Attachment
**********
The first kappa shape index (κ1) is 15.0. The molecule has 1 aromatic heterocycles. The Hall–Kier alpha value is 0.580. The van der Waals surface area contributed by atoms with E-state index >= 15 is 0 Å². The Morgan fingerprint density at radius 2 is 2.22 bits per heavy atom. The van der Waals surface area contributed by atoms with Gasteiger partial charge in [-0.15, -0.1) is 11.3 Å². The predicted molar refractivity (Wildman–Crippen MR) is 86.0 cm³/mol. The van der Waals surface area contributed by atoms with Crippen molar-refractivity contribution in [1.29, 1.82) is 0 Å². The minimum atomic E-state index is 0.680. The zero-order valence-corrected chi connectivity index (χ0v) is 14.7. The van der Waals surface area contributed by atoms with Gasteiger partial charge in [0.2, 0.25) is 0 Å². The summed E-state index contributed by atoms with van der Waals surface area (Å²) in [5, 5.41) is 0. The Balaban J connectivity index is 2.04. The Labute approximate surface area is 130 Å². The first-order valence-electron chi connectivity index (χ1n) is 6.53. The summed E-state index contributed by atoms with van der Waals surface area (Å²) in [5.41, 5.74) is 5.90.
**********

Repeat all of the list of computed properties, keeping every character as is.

The first kappa shape index (κ1) is 15.0. The molecule has 1 aromatic heterocycles. The Hall–Kier alpha value is 0.580. The van der Waals surface area contributed by atoms with E-state index >= 15 is 0 Å². The Morgan fingerprint density at radius 2 is 2.22 bits per heavy atom. The van der Waals surface area contributed by atoms with Gasteiger partial charge in [-0.15, -0.1) is 11.3 Å². The predicted molar refractivity (Wildman–Crippen MR) is 86.0 cm³/mol. The van der Waals surface area contributed by atoms with Crippen molar-refractivity contribution in [1.29, 1.82) is 0 Å². The minimum atomic E-state index is 0.680. The zero-order valence-corrected chi connectivity index (χ0v) is 14.7. The van der Waals surface area contributed by atoms with Gasteiger partial charge in [0.2, 0.25) is 0 Å². The summed E-state index contributed by atoms with van der Waals surface area (Å²) in [5, 5.41) is 0. The Balaban J connectivity index is 2.04. The Labute approximate surface area is 130 Å². The first-order valence-electron chi connectivity index (χ1n) is 6.53. The summed E-state index contributed by atoms with van der Waals surface area (Å²) in [5.41, 5.74) is 5.90.